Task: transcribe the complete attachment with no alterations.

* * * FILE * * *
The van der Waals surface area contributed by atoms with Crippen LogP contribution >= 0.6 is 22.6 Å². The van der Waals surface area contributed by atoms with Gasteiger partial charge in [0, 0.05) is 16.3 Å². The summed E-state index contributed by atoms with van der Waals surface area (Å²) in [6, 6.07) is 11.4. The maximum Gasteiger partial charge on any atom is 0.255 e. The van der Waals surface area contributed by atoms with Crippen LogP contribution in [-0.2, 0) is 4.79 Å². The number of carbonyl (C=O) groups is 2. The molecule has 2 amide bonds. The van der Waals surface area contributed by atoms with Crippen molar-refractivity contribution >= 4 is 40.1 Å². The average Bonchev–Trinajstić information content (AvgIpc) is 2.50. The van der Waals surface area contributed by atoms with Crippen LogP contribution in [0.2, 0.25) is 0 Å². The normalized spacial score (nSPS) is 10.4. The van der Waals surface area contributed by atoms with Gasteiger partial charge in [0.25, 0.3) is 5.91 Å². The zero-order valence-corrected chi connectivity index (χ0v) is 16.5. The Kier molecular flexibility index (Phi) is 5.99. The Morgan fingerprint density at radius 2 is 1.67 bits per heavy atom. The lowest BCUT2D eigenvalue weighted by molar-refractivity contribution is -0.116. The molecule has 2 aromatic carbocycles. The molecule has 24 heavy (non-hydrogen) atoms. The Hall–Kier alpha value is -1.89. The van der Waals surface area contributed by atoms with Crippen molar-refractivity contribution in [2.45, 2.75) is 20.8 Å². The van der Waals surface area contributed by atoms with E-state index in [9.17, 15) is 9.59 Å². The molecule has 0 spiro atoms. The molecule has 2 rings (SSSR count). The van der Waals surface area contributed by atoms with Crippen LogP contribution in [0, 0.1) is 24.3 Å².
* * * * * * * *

The van der Waals surface area contributed by atoms with Crippen LogP contribution >= 0.6 is 22.6 Å². The van der Waals surface area contributed by atoms with Gasteiger partial charge in [0, 0.05) is 16.3 Å². The summed E-state index contributed by atoms with van der Waals surface area (Å²) in [6, 6.07) is 11.4. The maximum Gasteiger partial charge on any atom is 0.255 e. The van der Waals surface area contributed by atoms with Crippen LogP contribution in [-0.2, 0) is 4.79 Å². The number of carbonyl (C=O) groups is 2. The molecule has 2 amide bonds. The van der Waals surface area contributed by atoms with Crippen molar-refractivity contribution >= 4 is 40.1 Å². The average Bonchev–Trinajstić information content (AvgIpc) is 2.50. The van der Waals surface area contributed by atoms with Crippen LogP contribution in [0.2, 0.25) is 0 Å². The normalized spacial score (nSPS) is 10.4. The van der Waals surface area contributed by atoms with Gasteiger partial charge in [0.25, 0.3) is 5.91 Å². The zero-order valence-corrected chi connectivity index (χ0v) is 16.5. The Kier molecular flexibility index (Phi) is 5.99. The Morgan fingerprint density at radius 2 is 1.67 bits per heavy atom. The lowest BCUT2D eigenvalue weighted by molar-refractivity contribution is -0.116. The molecule has 2 aromatic carbocycles. The molecule has 24 heavy (non-hydrogen) atoms. The Hall–Kier alpha value is -1.89. The van der Waals surface area contributed by atoms with Crippen molar-refractivity contribution in [2.45, 2.75) is 20.8 Å². The van der Waals surface area contributed by atoms with E-state index in [9.17, 15) is 9.59 Å². The molecule has 0 spiro atoms. The molecule has 2 rings (SSSR count). The van der Waals surface area contributed by atoms with Crippen LogP contribution in [0, 0.1) is 24.3 Å².